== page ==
Wednesday, April 3, 2013
The Dark Light
August 6th. I know it is only April 3rd, but I felt that this post could not wait. This date, August 6th, has always had a powerful resonance for me. Those of you with some Sunday School training might recall that in the Church’s calendar, this is celebrated as the Feast of the Transfiguration. If your memory of these things is a little rusty, here is the account of the Transfiguration, from Mark’s gospel:
And after six days Jesus took with him Peter and James and John, and led them up a high mountain apart by themselves; and he was transfigured before them, and his garments became glistening, intensely white, as no fuller on earth could bleach them.
So here we have the divine glory, as it were, radiating from Jesus, on that mountain apart.
During the summer months of 1945, powerful men talked to other powerful men (yes, they were almost certainly men) about ways in which to bring about the surrender of Japan. The decision they finally took was to drop atomic bombs on the people of Japan. The date that they nominated for the dropping of that first bomb… Did they think long and hard about it? Was it merely coincidence? Was it a deliberate decision? Or was it an unconscious process that in fact led to the Enola Gay flying over Hiroshima and releasing its fiery cargo, on that day of all days: August 6th?
On August 6th, 1945, Hiroshima was also transfigured, seared by the very light and fire that binds the universe together. Up until that day, light had been almost universally regarded as a symbol of the divine, of the good, of wisdom. From that day onwards, August 6th 1945, light revealed its “dark” side. So now, August 6th is, for me, a perpetual reminder that light can also be a form, and the source, of darkness. The two transfigurations are forever juxtaposed. It was from the tremendous light of the intellect that the destruction of Hiroshima arose. The light of the intellect, which, according to some perspectives, is the manifestation of the “divine spark” within human beings, brought forth this dark light.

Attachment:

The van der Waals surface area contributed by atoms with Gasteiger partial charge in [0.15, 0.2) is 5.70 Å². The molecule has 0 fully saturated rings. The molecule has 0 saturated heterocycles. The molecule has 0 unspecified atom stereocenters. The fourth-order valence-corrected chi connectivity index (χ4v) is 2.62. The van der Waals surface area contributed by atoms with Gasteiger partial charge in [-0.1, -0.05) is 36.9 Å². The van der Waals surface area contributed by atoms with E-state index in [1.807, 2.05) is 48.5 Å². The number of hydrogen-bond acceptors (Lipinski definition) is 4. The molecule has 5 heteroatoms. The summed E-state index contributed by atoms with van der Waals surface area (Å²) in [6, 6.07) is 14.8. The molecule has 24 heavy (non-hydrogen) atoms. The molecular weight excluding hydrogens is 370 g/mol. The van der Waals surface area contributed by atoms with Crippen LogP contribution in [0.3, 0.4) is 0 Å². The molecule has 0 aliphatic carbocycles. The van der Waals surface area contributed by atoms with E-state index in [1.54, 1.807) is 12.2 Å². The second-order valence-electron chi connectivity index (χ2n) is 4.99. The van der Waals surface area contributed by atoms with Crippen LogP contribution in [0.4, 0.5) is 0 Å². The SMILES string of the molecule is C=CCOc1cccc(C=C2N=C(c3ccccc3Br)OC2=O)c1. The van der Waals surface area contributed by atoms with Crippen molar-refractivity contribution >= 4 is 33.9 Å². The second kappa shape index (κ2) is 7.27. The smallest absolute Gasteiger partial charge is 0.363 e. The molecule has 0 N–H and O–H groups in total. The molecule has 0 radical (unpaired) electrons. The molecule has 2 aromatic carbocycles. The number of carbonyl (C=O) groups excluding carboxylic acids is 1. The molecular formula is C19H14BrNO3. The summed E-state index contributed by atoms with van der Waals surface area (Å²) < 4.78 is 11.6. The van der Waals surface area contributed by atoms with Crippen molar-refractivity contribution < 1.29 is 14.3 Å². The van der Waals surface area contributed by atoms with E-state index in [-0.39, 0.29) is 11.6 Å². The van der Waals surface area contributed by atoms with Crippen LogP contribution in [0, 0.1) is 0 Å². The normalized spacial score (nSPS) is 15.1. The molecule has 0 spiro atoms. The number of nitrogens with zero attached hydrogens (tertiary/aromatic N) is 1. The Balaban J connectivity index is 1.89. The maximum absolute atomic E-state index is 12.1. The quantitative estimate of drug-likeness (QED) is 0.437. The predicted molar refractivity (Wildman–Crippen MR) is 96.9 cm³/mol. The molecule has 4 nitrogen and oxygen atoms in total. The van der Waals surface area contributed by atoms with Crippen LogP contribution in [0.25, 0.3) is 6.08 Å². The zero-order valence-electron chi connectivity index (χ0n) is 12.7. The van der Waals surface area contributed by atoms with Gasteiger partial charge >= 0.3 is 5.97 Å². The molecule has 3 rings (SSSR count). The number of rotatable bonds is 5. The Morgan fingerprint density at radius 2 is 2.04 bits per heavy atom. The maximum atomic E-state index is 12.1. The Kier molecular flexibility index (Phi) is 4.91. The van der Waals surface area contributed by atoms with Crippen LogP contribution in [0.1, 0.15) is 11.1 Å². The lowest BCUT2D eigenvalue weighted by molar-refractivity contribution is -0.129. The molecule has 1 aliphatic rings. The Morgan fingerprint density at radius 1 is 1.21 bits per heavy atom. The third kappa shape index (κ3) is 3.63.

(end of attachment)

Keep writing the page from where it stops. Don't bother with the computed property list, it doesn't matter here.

It has been a while since the paradoxical arose in these blog posts. It is worth pausing, for a moment, to consider the word “paradox”. Although the Greek word δοξα originally meant “belief” or “opinion” (as in “orthodox” – right belief), early in the Christian era it acquired the additional meaning of “glory”. “Para” is a Greek preposition with a multitude of meanings, among them, “beside”, “against” or “contrary to”. So a paradox could mean: against or beside glory. In this sense, the dark light of August 6th is paradoxical in a comprehensive fashion. It represents the conjunction of opposites: glory and anti-glory.
Many people do not believe in coincidences. They see in coincidences more than just the operation of chance: some kind of intentional plan, pattern or purpose. I do believe in coincidences. In fact, they happen so often that some of them are certain to appear spookily significant in some way. The insignificant ones we do not even notice. But part of me can’t help wondering whether those who chose the date for the bombing of Hiroshima, even if it was chosen for more practical reasons, were aware of the juxtaposition they were creating. If so, did they see it as ominous, or providential? Did it send a shiver down their collective spine? Or did they see it as a sign that they were about to transfigure the world forever? Whatever their thoughts and intentions may have been, August 6th is one date that never passes without sending a shiver down my spine.
And so I come to why I am writing about this today. It is difficult to believe that here and now, some sixty-eight years later, there are still people on this planet who consider the use of nuclear weapons to be a viable option. No doubt we will hear again the old deterrent argument. The problem with that argument is, of course, that nuclear weapons can never be a deterrent unless the threat to use them is taken seriously. Yet here we are again with nations butting chests and rattling sabres. Somewhere at this very moment there are almost certainly seemingly “rational” people (perhaps no longer only men) seriously considering the option of using nuclear weapons. I am sure they are able to produce very “rational” arguments. I have also heard acutely psychotic people provide very rational arguments for when, how and why, little grey men planted the mind control chip in their brain. To them – and to me also, if I am prepared to accept certain basic premises – their arguments make sense. Unfortunately it is virtually impossible to convince them that some of their basic premises are incorrect. I cannot help feeling that the human race still has many of the basic premises incorrect. Let’s hope we don’t pay an even greater price for this than we already have.